Flu Season is Near: Why You Should Get a Flu Shot Today

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By: Amy Severson, FNP, APRN

Have you gotten your flu shot for this upcoming winter season? Influenza, otherwise commonly known as the flu, is a potentially serious disease that can lead to hospitalization and even death.

flushot1The Center of Disease Control (CDC) states:

  • Between 1976 and 2007, flu-associated deaths ranged from 3,000 – 49,000 people.
  • In recent years, 80 – 90% of flu-related deaths occurred in people 65 years and older.
  • Flu vaccine is recommended for nearly everyone starting at 6 months of age.
  • If an expectant mom gets a flu shot during pregnancy, the vaccine also helps protect her baby during its first six months of life.

Flu activity typically begins in the fall months and peaks in January and February, though depending on the season, it can last until May. The CDC recommends getting an annual seasonal flu vaccine to best prevent getting the flu, and not spread it to others. The more people get covered, the less flu we will see in our communities.

A lot of patients ask me, “When is the best time to get a flu shot?”

Since it can take one to two weeks for the flu vaccine to become effective, it’s best to get vaccinated in the month of October if possible. Though Federal Health Officials say it’s better to get a shot anytime, then skip the vaccine altogether.  For the 2016-2017 season, CDC recommends getting a flu shot, and not the nasal spray flu vaccine. Unfortunately, CDC studies found in the past few years, FluMist hasn’t protected against certain influenza strains as well as the flu shot. For this reason, FluMist will not be available this season until more studies are conducted to figure out the reason why this is.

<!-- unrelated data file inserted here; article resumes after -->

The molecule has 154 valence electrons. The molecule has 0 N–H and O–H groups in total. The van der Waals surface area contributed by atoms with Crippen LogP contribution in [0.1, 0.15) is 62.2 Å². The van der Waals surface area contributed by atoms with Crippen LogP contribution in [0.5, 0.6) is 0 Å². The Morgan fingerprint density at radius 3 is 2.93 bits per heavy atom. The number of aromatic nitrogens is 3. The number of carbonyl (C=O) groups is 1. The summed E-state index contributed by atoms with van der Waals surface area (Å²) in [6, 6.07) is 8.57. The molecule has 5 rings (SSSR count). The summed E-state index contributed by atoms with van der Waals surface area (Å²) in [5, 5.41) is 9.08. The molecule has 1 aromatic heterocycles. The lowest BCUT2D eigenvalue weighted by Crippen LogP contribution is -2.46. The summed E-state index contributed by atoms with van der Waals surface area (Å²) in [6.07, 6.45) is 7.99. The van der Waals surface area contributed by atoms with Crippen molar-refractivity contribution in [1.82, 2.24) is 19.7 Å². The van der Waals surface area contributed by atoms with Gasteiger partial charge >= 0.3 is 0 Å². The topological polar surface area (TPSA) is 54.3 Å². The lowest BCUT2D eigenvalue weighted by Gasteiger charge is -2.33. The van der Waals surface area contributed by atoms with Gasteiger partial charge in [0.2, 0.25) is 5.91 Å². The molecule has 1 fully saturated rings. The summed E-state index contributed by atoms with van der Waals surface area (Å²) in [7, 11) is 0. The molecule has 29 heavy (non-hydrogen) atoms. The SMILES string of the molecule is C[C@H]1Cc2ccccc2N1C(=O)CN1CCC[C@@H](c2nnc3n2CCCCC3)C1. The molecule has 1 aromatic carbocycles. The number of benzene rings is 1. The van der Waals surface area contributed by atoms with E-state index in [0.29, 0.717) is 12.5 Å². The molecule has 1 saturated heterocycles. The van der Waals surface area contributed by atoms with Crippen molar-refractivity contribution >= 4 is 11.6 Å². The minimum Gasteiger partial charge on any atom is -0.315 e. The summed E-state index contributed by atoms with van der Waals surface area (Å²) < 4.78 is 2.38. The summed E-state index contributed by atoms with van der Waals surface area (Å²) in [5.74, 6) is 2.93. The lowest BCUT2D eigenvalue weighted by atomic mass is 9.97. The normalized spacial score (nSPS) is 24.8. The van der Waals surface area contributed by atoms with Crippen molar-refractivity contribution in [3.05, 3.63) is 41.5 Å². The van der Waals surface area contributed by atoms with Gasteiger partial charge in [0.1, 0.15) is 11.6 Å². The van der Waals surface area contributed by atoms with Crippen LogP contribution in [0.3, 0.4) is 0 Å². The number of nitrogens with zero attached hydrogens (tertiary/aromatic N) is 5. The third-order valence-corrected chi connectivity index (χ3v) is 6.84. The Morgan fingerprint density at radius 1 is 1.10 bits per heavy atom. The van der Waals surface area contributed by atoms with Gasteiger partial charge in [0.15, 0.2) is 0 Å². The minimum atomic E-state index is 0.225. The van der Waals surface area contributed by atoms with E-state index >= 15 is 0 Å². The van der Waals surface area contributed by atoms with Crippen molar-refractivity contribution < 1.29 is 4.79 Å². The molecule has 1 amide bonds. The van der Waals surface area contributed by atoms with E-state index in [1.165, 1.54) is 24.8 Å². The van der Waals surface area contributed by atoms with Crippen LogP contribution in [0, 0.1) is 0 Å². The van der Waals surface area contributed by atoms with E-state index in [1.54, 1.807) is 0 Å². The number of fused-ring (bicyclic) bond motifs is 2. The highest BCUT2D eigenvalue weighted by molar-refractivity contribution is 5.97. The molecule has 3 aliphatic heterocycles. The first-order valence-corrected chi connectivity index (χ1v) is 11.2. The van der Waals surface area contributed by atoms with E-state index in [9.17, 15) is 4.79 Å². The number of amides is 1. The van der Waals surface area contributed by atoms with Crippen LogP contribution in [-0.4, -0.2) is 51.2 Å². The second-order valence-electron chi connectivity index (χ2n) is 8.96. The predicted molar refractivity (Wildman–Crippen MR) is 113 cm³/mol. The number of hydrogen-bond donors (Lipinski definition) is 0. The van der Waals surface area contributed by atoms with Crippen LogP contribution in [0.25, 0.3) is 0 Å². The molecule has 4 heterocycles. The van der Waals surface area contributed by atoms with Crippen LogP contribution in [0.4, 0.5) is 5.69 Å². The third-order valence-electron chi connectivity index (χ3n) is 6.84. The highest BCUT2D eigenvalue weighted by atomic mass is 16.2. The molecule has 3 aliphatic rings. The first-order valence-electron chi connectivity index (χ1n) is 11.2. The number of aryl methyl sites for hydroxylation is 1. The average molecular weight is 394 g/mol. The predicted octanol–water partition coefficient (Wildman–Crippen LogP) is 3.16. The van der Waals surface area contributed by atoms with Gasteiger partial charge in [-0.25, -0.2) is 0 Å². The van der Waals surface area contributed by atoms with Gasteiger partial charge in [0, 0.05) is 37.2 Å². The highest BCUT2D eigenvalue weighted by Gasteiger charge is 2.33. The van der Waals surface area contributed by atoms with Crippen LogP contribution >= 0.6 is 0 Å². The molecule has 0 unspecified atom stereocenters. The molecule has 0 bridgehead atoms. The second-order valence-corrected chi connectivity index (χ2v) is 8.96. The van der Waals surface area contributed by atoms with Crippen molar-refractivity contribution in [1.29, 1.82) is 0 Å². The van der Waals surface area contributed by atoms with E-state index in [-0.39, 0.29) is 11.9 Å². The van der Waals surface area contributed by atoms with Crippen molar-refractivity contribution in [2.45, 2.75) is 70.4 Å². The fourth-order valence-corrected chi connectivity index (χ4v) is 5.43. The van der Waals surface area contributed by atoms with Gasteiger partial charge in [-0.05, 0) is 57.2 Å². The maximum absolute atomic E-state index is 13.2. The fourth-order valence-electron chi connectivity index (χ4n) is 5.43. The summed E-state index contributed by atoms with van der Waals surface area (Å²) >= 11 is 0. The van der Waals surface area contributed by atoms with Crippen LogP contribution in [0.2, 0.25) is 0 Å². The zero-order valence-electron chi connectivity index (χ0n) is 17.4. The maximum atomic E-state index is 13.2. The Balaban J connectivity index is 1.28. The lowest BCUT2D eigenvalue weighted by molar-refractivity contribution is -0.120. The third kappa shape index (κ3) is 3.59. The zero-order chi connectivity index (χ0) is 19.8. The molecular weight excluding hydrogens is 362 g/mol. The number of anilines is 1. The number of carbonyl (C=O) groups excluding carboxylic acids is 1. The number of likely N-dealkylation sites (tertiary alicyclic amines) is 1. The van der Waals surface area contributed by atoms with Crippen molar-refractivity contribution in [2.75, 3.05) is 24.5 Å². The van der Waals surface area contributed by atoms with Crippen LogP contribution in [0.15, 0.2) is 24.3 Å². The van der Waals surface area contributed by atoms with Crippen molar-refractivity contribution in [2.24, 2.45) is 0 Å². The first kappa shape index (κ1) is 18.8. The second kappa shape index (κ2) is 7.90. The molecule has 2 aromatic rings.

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Why bother with getting a flu shot?

The Center for Disease Control states that a flu vaccine can reduce the risk of getting the flu by 50 – 60% when given at the optimal time. So do yourself and your neighbor a favor, and get a flu shot this fall!

Upcoming Area 2016 Flu Shot Clinics:

Tri-County Health Care will be hosting a Flu Shot Clinic at each one of our clinics in the month of October. Pre-registration is encouraged, but not required. Refreshments will be served.